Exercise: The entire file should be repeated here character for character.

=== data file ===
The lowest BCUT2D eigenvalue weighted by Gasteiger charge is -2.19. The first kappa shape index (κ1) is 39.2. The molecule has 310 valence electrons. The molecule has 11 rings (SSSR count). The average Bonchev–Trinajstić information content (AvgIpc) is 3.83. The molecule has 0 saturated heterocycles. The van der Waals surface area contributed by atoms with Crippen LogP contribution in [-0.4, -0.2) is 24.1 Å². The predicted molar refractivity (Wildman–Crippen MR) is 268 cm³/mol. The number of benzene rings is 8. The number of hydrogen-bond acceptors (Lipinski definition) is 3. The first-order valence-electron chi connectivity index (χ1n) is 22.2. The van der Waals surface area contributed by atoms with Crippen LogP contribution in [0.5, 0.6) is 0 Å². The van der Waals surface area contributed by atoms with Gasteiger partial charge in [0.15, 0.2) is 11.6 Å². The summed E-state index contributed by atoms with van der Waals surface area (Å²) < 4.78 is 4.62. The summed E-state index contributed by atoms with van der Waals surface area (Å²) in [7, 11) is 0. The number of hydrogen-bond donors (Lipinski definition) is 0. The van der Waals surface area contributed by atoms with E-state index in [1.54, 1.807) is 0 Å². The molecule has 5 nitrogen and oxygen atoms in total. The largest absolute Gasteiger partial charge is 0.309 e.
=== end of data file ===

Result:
The lowest BCUT2D eigenvalue weighted by Gasteiger charge is -2.19. The first kappa shape index (κ1) is 39.2. The molecule has 310 valence electrons. The molecule has 11 rings (SSSR count). The average Bonchev–Trinajstić information content (AvgIpc) is 3.83. The molecule has 0 saturated heterocycles. The van der Waals surface area contributed by atoms with Crippen LogP contribution in [-0.4, -0.2) is 24.1 Å². The predicted molar refractivity (Wildman–Crippen MR) is 268 cm³/mol. The number of benzene rings is 8. The number of hydrogen-bond acceptors (Lipinski definition) is 3. The first-order valence-electron chi connectivity index (χ1n) is 22.2. The van der Waals surface area contributed by atoms with Crippen LogP contribution in [0.5, 0.6) is 0 Å². The van der Waals surface area contributed by atoms with Gasteiger partial charge in [0.15, 0.2) is 11.6 Å². The summed E-state index contributed by atoms with van der Waals surface area (Å²) < 4.78 is 4.62. The summed E-state index contributed by atoms with van der Waals surface area (Å²) in [7, 11) is 0. The number of hydrogen-bond donors (Lipinski definition) is 0. The van der Waals surface area contributed by atoms with E-state index in [1.54, 1.807) is 0 Å². The molecule has 5 nitrogen and oxygen atoms in total. The largest absolute Gasteiger partial charge is 0.309 e.